To be honest, Sleeping Lessons, the first song on their new album Wincing the Night Away, is the first time The Shins have ever really done anything for me. It starts good and gradually gets great, evolving organically into a wall of sound with each instrument allowed its own grand entrance to the party. “Go without till the need seeps in,” enters James Mercer over a retro-futuristic loopy synth melody.
You're listening to the song Phantomb Limb off the album Wincing The Night Away . Use the Galaxy Media Player above and to the right to control the playback.
Right away you notice a newfound atmospheric depth that was rarely present in the Shins of the past. Rhythmic strumming creeps in from one side before establishing itself front and center. Splashes of keyboards can be faintly heard before the drums kick in and drive the point home. It’s as if each Shin wandered their way into the recording studio at the perfect moment to take the song in a slightly different direction on the way to a shared, predetermined, and raucous destination. “Jump from the hook, you’re not obliged to swallow anything you despise,” Mercer offers as the song hits its crescendo. Thanks for the option, but this time I may stick around for at least a couple songs.
The single, Phantom Limb, pleasantly emerges out of the brief and droning Pam Berry. A hum-able melody is accented by clean guitar chords, a steady beat, tambourines, shakers, and harmonies caught somewhere between 60’s surf and 80’s pop, while the lyrics somehow make no sense at all and all the sense in the world at the same time. It’s immediately followed by the pleasurable Sea Legs which finds the band trying a Flaming Lips meets Moby style on for size, and it works. Old record pops and hisses lead into a snaky rhythm and a funky bass groove with acoustic strumming juxtaposed over ambient noise. Mercer delivers his lines with psychedelic laziness that begs for a sing-along.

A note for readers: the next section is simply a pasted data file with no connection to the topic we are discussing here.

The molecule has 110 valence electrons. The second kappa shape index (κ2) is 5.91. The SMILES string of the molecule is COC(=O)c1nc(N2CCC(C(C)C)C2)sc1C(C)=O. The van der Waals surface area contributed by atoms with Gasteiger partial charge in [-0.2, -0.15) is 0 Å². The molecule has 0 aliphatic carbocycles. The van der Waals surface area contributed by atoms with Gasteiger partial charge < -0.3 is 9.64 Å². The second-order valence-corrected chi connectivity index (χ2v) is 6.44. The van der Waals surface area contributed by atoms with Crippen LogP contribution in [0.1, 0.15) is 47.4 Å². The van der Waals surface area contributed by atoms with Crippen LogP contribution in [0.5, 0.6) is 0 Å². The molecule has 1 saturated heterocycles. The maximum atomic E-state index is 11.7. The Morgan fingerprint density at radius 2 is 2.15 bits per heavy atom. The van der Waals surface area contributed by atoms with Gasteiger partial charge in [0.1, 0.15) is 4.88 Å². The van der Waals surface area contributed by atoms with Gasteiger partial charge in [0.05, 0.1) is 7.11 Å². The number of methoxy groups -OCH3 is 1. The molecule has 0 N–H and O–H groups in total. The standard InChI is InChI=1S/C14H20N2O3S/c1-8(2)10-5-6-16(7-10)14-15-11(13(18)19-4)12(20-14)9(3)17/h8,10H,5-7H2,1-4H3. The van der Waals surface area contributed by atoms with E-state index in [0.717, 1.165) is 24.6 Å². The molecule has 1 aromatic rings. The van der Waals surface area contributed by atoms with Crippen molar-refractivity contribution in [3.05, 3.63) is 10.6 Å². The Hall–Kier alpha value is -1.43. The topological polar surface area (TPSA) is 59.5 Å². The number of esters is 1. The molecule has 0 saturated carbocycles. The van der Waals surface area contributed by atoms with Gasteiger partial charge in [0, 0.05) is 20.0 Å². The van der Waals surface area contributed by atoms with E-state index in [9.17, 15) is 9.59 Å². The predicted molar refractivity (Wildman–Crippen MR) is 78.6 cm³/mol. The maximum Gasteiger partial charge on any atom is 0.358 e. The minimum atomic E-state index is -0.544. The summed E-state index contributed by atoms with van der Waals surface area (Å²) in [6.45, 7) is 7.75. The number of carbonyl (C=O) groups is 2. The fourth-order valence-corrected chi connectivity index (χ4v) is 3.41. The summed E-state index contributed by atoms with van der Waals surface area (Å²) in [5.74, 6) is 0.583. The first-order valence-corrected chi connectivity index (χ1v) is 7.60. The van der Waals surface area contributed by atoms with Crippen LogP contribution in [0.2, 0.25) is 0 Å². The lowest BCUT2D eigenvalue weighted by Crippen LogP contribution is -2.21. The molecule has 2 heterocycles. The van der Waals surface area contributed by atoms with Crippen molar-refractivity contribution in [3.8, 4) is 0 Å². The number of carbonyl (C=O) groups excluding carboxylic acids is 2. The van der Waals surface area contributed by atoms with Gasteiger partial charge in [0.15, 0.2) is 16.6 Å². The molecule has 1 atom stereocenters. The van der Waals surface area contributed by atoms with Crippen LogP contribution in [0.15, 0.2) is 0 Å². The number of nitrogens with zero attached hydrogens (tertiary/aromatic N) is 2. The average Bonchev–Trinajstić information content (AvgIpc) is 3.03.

There’s even a spacey jam, that wouldn’t sound out of place on a Traffic record, which takes up the final minute and a half. It’s a brave experiment, and a welcome one. Both pleasant nuggets reminiscent of gone but not forgotten influential eras in pop music, Girl Sailor is a successful modern take on a fifties rock ballad, while the late sixties laced Turn On Me is primed to get stuck in your head.
Compared to their two previous albums, Wincing The Night Away is a carefully constructed step forward for The Shins as recording artists. Sure the syrupy harmonies and jangly guitars are back, but this time they sound fuller and decidedly more polished with a variety of appreciated embellishments. Mercer’s new batch of lyrics are always intriguing, often abstract, occasionally pretentious, and in a few rare moments, pure genius. It’s a solidly likable album from an increasingly likable band. With Wincing The Night Away, The Shins still haven’t “changed my life” but they’re starting to change my opinion of them.